Earlier this week, the Lightning Network got its biggest ever node. However, in the time since we published that article, the node has grown to nearly three times in size. The shitcoin.com node currently weighs in at a massive 35.4 BTC ($221,080.87) and is 49% of the total network capacity. According to shitcoin.com’s node profile, the owners of the node are simply doing it to test the network for a review. “Official Lightning Network node for Shitcoin.com Why are we doing this, you ask? We’re writing a review of the Lightning Network!” reads the node profile bio.
Risky Sums of Money for a “Review”
The lightning network is still in beta 0.4, despite multiple firms announcing they are conducting tests on the network. There have been multiple successful tests of the network when using small sums of Bitcoin, such as Poketoshi, but there have been multiple high-profile Lightning Network developers advising against storing large sums of Bitcoin in channels due to bugs in the system. To risk 35 BTC for a review seems a little foolish, especially given the infancy of the network. Andreas Brekken – the man behind shitcoin.com – could simply be proving a point that the Lightning Network suffers from the same flaws the current Bitcoin mining process. Specifically, its susceptibility to one person or entity controlling more than half of the Bitcoin in the network. This could also be foreshadowing the case for the rich getting richer in a Proof of Stake (PoS) mining environment.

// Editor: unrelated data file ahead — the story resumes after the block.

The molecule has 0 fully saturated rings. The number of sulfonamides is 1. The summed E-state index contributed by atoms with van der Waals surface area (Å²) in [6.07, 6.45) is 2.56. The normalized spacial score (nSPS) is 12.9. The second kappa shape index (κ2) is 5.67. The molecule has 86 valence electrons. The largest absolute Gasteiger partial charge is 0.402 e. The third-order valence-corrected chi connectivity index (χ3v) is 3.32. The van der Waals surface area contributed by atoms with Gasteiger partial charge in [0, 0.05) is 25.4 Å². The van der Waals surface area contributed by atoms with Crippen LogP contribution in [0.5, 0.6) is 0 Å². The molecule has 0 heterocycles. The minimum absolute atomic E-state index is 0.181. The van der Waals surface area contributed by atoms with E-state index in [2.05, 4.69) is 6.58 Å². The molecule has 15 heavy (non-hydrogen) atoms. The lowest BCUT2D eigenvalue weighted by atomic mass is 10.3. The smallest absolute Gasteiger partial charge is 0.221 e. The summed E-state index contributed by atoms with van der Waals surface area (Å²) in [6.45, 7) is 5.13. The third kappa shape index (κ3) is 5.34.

The 51% Issue All Over Again
The Lightning Network doesn’t require mining power it, therefore isn’t susceptible to 51% attacks in the way the mining pools can inflict damage. Mining pools like Bitmain can control 51% of the network and potentially change history or double spend Bitcoin. If a node on the Lightning Network controls 51% or more of the total network capacity, the worst thing that could happen is that this node receives more transactions. Therefore the node owner will make more money. This is a case of the rich get richer and it is centralization – something Bitcoin and all cryptos vehemently oppose.
Whether this really is a “review” as the node profile claims or is a possible demonstration of a 51% attack on the Lightning Network is yet to be seen. The node is continually growing in size, and will continue to do so until Brekken has completed his test – at least that’s what we presume. While there is no way to prevent someone from doing this when the Lightning Network is live, as long as there is money in the network, transactions will still pass at lightning speed and will aid in curing Bitcoin’s scalability issues.